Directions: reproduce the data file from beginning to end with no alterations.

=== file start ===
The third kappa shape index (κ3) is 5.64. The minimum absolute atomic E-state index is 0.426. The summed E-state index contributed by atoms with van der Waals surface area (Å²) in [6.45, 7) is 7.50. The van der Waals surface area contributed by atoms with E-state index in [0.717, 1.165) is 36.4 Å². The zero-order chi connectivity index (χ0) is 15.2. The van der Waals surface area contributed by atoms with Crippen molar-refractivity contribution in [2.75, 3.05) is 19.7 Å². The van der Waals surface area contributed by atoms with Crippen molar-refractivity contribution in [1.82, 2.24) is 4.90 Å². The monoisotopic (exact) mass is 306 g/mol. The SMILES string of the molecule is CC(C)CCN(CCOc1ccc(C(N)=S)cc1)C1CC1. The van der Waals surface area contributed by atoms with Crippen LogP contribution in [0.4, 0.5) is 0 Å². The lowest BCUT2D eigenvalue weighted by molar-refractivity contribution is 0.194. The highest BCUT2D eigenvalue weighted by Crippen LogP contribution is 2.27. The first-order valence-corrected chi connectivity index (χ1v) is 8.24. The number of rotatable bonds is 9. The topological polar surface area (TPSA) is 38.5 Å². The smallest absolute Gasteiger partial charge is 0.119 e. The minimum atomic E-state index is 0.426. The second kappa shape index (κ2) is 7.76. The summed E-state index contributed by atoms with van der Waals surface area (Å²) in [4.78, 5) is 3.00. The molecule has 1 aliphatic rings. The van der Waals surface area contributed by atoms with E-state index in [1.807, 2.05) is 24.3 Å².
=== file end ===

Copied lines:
The third kappa shape index (κ3) is 5.64. The minimum absolute atomic E-state index is 0.426. The summed E-state index contributed by atoms with van der Waals surface area (Å²) in [6.45, 7) is 7.50. The van der Waals surface area contributed by atoms with E-state index in [0.717, 1.165) is 36.4 Å². The zero-order chi connectivity index (χ0) is 15.2. The van der Waals surface area contributed by atoms with Crippen molar-refractivity contribution in [2.75, 3.05) is 19.7 Å². The van der Waals surface area contributed by atoms with Crippen molar-refractivity contribution in [1.82, 2.24) is 4.90 Å². The monoisotopic (exact) mass is 306 g/mol. The SMILES string of the molecule is CC(C)CCN(CCOc1ccc(C(N)=S)cc1)C1CC1. The van der Waals surface area contributed by atoms with Crippen LogP contribution in [0.4, 0.5) is 0 Å². The lowest BCUT2D eigenvalue weighted by molar-refractivity contribution is 0.194. The highest BCUT2D eigenvalue weighted by Crippen LogP contribution is 2.27. The first-order valence-corrected chi connectivity index (χ1v) is 8.24. The number of rotatable bonds is 9. The topological polar surface area (TPSA) is 38.5 Å². The smallest absolute Gasteiger partial charge is 0.119 e. The minimum atomic E-state index is 0.426. The second kappa shape index (κ2) is 7.76. The summed E-state index contributed by atoms with van der Waals surface area (Å²) in [4.78, 5) is 3.00. The molecule has 1 aliphatic rings. The van der Waals surface area contributed by atoms with E-state index in [1.807, 2.05) is 24.3 Å².